If I had to sum up what I do in one sentence, I would say this: designing is the best way, that I know of, to organize things. I view communication design as a process of continuous research, based on the method as much as on creativity, to design content that serves people who use it.
Since 2013 I have been the creative director at Ida Studio, a communication design studio that bases its work on multidisciplinarity and contamination between different skills, constantly looking for new visual approaches.
Since 2018 I have been a lecturer at the University of Ferrara in the industrial product design faculty.
For me, visual design is a process aimed at giving meaning to information and making it understandable and accessible. My vision of the work of a designer is one of a mediator who, through an in-depth period of research, creates visual systems that are able to translate information into visual language.
I am involved in the design of visual identity systems, creative direction, graphic design and illustration – with a focus on communication for the arts and culture industry.
Identity systems are like ecosystems in which the logo is just one of the many elements involved in the construction of a new lexicon. I collaborate with artists, musicians, exhibition spaces, institutions and arts and culture events.
In my way of working, illustration is always at the service of an integrated communication project, in which words and images talk to each other continuously. In this context, the images stimulate reflection and take on a narrative function that is the meeting point between personal sensitivity and the communications needs of the individual project. Ida, the studio I manage, has won important national and European awards.
I work as a graphic facilitator, both with analog and digital methods, for events, conferences, workshops and labs. Visualizing information is one of the most effective ways to imprint it more effectively into your memory. With visualization of thought flows, developing a project’s ideas will occur more clearly and effectively.
My work as a graphic recorder works with these aspects. Signs, keywords and illustrations become useful tools to synthesize a multitude of information to simplify understanding and facilitate memorization.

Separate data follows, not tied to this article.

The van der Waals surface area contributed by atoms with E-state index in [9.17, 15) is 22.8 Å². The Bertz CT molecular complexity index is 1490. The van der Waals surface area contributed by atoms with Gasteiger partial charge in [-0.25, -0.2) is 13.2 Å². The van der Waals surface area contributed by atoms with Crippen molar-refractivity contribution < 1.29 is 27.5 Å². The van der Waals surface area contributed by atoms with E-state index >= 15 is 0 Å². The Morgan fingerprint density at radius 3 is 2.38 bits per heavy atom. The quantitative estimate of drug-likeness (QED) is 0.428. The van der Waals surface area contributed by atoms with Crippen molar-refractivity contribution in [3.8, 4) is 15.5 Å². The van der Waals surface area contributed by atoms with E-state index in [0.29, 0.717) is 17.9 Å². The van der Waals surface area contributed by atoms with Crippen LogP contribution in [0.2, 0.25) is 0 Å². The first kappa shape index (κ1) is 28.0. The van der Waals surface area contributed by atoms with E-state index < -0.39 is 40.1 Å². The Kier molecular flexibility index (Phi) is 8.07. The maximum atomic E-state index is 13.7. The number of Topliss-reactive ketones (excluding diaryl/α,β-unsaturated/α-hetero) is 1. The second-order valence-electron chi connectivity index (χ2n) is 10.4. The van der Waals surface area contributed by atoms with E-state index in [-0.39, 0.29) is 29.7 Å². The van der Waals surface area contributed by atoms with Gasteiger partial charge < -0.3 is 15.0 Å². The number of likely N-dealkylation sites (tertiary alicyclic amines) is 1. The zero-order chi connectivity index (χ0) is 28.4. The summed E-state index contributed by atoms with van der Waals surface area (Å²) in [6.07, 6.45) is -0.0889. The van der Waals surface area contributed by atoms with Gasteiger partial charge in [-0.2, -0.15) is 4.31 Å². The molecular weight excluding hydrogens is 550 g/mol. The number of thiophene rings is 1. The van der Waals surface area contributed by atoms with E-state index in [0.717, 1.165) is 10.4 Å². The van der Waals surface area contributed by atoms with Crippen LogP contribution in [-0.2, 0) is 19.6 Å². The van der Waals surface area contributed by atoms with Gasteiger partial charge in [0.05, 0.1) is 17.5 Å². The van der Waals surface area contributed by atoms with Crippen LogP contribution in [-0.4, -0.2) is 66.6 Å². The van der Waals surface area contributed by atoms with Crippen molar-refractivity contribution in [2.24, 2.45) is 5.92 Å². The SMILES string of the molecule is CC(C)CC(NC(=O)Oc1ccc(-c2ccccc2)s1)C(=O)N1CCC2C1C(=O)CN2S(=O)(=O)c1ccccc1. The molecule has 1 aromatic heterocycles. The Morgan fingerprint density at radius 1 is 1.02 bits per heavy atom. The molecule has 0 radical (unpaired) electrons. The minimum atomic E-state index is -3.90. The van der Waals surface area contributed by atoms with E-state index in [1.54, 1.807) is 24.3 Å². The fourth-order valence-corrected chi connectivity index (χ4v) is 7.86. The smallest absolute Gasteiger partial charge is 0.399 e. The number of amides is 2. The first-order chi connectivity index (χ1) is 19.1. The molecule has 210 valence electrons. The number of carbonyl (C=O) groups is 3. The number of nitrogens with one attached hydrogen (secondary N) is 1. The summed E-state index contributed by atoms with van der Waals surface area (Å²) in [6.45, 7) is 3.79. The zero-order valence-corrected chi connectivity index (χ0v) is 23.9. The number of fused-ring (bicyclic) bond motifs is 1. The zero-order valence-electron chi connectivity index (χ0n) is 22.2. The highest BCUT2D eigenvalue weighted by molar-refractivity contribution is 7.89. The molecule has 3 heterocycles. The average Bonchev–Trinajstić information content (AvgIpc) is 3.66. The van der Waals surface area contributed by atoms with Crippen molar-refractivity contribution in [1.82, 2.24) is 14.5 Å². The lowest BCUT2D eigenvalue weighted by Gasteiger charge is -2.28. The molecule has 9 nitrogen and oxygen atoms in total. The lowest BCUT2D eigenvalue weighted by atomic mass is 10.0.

I support professionals by being a teacher. I am contract professor of graphic design at the University of Ferrara in the Industrial Product Design degree course and in other private institutions.
I often teach at labs and workshops, in Italy and abroad.
The “Do you know me?” workshop, focused on how we present ourselves and also how to question traditional curriculum vitae and portfolio models, has been selected for ADI Design Index 2018.
My training and my interests have led me to intersect my daily work with intense shared research projects, giving rise to arts and culture initiatives in different areas. The goal is to form non-obvious links between experiences, to create communities around topics that may be very distant, with a transmedial vision of the projects.
The interactive documentary Non Résumé on non-linear career paths is an example.
I have been experimenting with letterpress for years, within the collective “Tipolesine” since 2008, collecting and printing wood type crafted in the early 20th century in Northern Italy. In 2020 I discovered mokuhanga (Japanese woodblock printing) and I trained with Mara Cozzolino. I am deeply interested in both the expressive possibility of wood and the idea of modularity, repetition, variations. I consider myself a newbie with this medium, and I am working to develop personal narrative and visual approach. In 2021 one of my projects has been showcased in the “2021 Juried Exhibition – Sumi Fusion International Mokuhanga Exhibition” in Nara, Japan.